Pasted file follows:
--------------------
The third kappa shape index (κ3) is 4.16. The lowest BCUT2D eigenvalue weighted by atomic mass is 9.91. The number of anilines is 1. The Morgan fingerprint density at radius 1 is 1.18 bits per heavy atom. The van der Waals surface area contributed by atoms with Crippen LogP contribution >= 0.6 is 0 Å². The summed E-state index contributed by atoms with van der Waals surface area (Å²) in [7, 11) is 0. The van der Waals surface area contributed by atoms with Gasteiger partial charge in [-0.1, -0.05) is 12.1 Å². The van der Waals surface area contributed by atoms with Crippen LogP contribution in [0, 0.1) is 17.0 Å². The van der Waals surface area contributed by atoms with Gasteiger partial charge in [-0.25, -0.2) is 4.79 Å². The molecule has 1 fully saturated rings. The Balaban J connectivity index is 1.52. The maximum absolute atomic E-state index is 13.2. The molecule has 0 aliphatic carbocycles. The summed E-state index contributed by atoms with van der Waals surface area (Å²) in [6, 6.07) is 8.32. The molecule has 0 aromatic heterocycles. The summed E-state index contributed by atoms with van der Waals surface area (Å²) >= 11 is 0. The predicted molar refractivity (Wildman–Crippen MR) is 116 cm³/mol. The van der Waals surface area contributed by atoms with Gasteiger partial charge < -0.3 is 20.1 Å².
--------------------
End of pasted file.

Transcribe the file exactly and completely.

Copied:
The third kappa shape index (κ3) is 4.16. The lowest BCUT2D eigenvalue weighted by atomic mass is 9.91. The number of anilines is 1. The Morgan fingerprint density at radius 1 is 1.18 bits per heavy atom. The van der Waals surface area contributed by atoms with Crippen LogP contribution >= 0.6 is 0 Å². The summed E-state index contributed by atoms with van der Waals surface area (Å²) in [7, 11) is 0. The van der Waals surface area contributed by atoms with Gasteiger partial charge in [-0.1, -0.05) is 12.1 Å². The van der Waals surface area contributed by atoms with Crippen LogP contribution in [0, 0.1) is 17.0 Å². The van der Waals surface area contributed by atoms with Gasteiger partial charge in [-0.25, -0.2) is 4.79 Å². The molecule has 1 fully saturated rings. The Balaban J connectivity index is 1.52. The maximum absolute atomic E-state index is 13.2. The molecule has 0 aliphatic carbocycles. The summed E-state index contributed by atoms with van der Waals surface area (Å²) in [6, 6.07) is 8.32. The molecule has 0 aromatic heterocycles. The summed E-state index contributed by atoms with van der Waals surface area (Å²) >= 11 is 0. The predicted molar refractivity (Wildman–Crippen MR) is 116 cm³/mol. The van der Waals surface area contributed by atoms with Gasteiger partial charge < -0.3 is 20.1 Å².